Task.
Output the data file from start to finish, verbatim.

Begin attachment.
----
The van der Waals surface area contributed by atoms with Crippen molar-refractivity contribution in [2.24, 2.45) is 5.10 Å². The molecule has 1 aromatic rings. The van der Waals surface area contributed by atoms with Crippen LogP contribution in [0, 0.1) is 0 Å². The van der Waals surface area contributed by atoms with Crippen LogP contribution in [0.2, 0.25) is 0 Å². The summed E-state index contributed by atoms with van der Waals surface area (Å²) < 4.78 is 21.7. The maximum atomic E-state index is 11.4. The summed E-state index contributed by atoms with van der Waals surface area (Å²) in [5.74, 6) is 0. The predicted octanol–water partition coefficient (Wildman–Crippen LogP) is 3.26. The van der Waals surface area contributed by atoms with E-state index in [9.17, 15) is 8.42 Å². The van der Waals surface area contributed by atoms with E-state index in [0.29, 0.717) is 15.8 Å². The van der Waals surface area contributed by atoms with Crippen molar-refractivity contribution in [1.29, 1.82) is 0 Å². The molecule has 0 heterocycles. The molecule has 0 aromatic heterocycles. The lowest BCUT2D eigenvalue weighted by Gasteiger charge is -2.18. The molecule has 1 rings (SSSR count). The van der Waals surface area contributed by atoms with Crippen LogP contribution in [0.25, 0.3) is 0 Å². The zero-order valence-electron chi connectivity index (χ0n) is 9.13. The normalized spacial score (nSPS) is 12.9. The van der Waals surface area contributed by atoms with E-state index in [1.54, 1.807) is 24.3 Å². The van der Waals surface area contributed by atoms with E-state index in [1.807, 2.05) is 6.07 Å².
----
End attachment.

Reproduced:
The van der Waals surface area contributed by atoms with Crippen molar-refractivity contribution in [2.24, 2.45) is 5.10 Å². The molecule has 1 aromatic rings. The van der Waals surface area contributed by atoms with Crippen LogP contribution in [0, 0.1) is 0 Å². The van der Waals surface area contributed by atoms with Crippen LogP contribution in [0.2, 0.25) is 0 Å². The summed E-state index contributed by atoms with van der Waals surface area (Å²) < 4.78 is 21.7. The maximum atomic E-state index is 11.4. The summed E-state index contributed by atoms with van der Waals surface area (Å²) in [5.74, 6) is 0. The predicted octanol–water partition coefficient (Wildman–Crippen LogP) is 3.26. The van der Waals surface area contributed by atoms with E-state index in [9.17, 15) is 8.42 Å². The van der Waals surface area contributed by atoms with E-state index in [0.29, 0.717) is 15.8 Å². The van der Waals surface area contributed by atoms with Crippen molar-refractivity contribution in [1.29, 1.82) is 0 Å². The molecule has 0 heterocycles. The molecule has 0 aromatic heterocycles. The lowest BCUT2D eigenvalue weighted by Gasteiger charge is -2.18. The molecule has 1 rings (SSSR count). The van der Waals surface area contributed by atoms with Crippen LogP contribution in [0.25, 0.3) is 0 Å². The zero-order valence-electron chi connectivity index (χ0n) is 9.13. The normalized spacial score (nSPS) is 12.9. The van der Waals surface area contributed by atoms with E-state index in [1.54, 1.807) is 24.3 Å². The van der Waals surface area contributed by atoms with E-state index in [1.807, 2.05) is 6.07 Å².